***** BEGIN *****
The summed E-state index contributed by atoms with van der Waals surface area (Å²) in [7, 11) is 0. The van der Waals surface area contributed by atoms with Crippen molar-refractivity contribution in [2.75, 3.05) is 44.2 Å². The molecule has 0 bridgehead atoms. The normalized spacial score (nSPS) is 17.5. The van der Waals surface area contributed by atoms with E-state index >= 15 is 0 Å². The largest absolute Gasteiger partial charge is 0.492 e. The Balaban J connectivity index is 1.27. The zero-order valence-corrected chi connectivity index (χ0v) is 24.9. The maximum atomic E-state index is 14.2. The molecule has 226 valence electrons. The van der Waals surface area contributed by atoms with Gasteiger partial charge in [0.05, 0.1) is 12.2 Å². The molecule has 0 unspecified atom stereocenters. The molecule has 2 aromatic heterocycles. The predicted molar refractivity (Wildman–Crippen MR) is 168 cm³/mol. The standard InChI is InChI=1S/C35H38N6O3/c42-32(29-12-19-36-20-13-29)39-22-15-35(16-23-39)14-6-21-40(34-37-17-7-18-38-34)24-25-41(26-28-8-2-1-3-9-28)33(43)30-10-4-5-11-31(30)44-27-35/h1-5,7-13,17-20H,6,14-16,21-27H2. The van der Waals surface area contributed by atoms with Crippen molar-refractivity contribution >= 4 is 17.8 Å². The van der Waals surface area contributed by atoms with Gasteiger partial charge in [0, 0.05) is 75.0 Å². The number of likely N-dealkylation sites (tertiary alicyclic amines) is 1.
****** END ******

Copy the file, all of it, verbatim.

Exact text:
The summed E-state index contributed by atoms with van der Waals surface area (Å²) in [7, 11) is 0. The van der Waals surface area contributed by atoms with Crippen molar-refractivity contribution in [2.75, 3.05) is 44.2 Å². The molecule has 0 bridgehead atoms. The normalized spacial score (nSPS) is 17.5. The van der Waals surface area contributed by atoms with E-state index >= 15 is 0 Å². The largest absolute Gasteiger partial charge is 0.492 e. The Balaban J connectivity index is 1.27. The zero-order valence-corrected chi connectivity index (χ0v) is 24.9. The maximum atomic E-state index is 14.2. The molecule has 226 valence electrons. The van der Waals surface area contributed by atoms with Gasteiger partial charge in [0.05, 0.1) is 12.2 Å². The molecule has 0 unspecified atom stereocenters. The molecule has 2 aromatic heterocycles. The predicted molar refractivity (Wildman–Crippen MR) is 168 cm³/mol. The standard InChI is InChI=1S/C35H38N6O3/c42-32(29-12-19-36-20-13-29)39-22-15-35(16-23-39)14-6-21-40(34-37-17-7-18-38-34)24-25-41(26-28-8-2-1-3-9-28)33(43)30-10-4-5-11-31(30)44-27-35/h1-5,7-13,17-20H,6,14-16,21-27H2. The van der Waals surface area contributed by atoms with Crippen molar-refractivity contribution >= 4 is 17.8 Å². The van der Waals surface area contributed by atoms with Gasteiger partial charge in [0, 0.05) is 75.0 Å². The number of likely N-dealkylation sites (tertiary alicyclic amines) is 1.